A more likely explanation for the hubbub is that Prodigy did a bad job programming its software so that the STAGE.DAT file includes bits of other information. The problem with this explanation is that it is apparently quite difficult to circumvent the normal operating system precautions that allow one file to have bits of others included in it. The Prodigy software does capture the contents of memory at installation and record that in STAGE.DAT, so perhaps that accounts for the inappropriate contents of the file. No reports of the Prodigy software damaging files have come in, so the error doesn’t seem directly malicious. Nonetheless, given the possibilities, it is a mark against Prodigy that they didn’t guard more closely to protect themselves from such accusations. It’s a bit like the phone company having the capability (which they don’t) to look through your file drawers when you’re having a conversation on the phone. The phone company guards closely against any charges that it listens in on telephone conversations because wiretapping is a federal offense. It is technologically possible for the phone company to keep the receiver in the phone turned on all the time so it could listen in to all conversations in the house, but even the merest hint of such a policy would bring the legal roof down.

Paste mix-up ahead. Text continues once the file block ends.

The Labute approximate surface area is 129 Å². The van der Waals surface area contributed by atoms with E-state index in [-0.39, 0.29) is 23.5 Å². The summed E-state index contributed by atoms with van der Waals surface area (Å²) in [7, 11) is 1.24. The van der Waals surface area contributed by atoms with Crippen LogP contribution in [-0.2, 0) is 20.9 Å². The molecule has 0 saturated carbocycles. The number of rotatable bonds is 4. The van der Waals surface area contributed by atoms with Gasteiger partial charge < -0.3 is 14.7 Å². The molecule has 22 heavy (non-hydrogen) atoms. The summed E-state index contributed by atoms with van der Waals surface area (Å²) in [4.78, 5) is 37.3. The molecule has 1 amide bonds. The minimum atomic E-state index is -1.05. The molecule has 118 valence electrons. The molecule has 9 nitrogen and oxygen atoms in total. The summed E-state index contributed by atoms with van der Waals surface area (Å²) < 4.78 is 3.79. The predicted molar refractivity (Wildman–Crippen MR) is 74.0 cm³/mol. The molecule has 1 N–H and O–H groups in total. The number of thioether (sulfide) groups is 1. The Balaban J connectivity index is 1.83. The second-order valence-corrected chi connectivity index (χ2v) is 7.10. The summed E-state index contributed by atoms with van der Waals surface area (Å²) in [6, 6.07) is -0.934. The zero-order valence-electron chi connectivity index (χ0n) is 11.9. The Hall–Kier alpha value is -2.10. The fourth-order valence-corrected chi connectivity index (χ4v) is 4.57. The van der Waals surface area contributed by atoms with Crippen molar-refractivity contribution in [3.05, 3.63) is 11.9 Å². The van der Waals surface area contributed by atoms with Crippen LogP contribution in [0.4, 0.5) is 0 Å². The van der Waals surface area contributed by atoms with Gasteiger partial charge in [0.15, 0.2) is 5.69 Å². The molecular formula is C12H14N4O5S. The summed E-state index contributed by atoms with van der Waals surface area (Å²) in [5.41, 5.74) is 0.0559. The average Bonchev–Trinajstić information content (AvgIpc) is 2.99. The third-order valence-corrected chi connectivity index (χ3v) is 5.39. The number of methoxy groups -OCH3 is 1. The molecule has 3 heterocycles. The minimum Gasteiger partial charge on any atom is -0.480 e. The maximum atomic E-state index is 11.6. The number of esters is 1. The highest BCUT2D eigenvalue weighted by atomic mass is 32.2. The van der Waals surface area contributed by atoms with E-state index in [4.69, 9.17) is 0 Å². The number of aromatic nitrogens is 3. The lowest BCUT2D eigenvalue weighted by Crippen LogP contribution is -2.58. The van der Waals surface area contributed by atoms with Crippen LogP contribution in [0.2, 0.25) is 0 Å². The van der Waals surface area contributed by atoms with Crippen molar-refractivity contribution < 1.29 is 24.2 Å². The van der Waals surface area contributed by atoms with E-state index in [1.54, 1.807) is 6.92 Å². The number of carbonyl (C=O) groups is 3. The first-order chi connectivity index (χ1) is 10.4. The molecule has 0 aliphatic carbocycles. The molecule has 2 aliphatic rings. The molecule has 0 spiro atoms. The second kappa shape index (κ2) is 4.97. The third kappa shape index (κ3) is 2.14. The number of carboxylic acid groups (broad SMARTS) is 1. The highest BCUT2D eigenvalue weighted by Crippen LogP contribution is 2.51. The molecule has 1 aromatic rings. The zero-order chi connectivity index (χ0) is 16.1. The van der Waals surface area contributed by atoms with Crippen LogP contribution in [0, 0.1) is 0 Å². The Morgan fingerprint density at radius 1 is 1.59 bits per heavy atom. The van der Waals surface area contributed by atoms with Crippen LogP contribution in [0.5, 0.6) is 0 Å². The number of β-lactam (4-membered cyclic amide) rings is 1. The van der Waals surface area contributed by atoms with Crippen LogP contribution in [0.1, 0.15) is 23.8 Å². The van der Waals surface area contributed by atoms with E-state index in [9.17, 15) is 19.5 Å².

In these days of heightened (but not unreasonable) sensitivity to personal privacy, any company that ventures into a grey area in which violations of privacy are possible should tread very carefully. Lotus found this out the hard way, investing ten million dollars in MarketPlace:Households and MarketPlace:Business before over 30,000 complaints, many from people on electronic services, convinced the company to cancel the mailing list CD-ROMs. With the possibility of this electronic burglary, Prodigy sits smack in the middle of the grey area with its connections and hyper-advertising. It has even advertised mailing lists culled from its subscriber lists in direct marketing magazines. Even if the company itself does not pursue a policy of systematic information theft, leaving it as an opportunity for an unscrupulous employee is negligent at best. Prodigy touts itself as a 50’s family-style service, but if the company doesn’t watch out, it could come instead to represent the grotesque offspring of Big Brother and a direct mail company.

Information from:
A. Padgett Peterson — padgett%[email protected]
Bill Seurer — [email protected]
John Viescas — [email protected]
Bill J Biesty — [email protected]
Chuq Von Rospach — [email protected]
Mary Culnan — [email protected]
Mark A. Emanuele — [email protected]
Raymond Chen — [email protected]
ONG ENG TENG — [email protected]
Don S Gladden — [email protected]
Joe Wasik — [email protected]
Joe Collins — [email protected]
Paul Gauthier — [email protected]
and many others who forwarded me the series of postings

Related articles:
PC WEEK — 06-May-91, Vol. 8, #18, pg. 119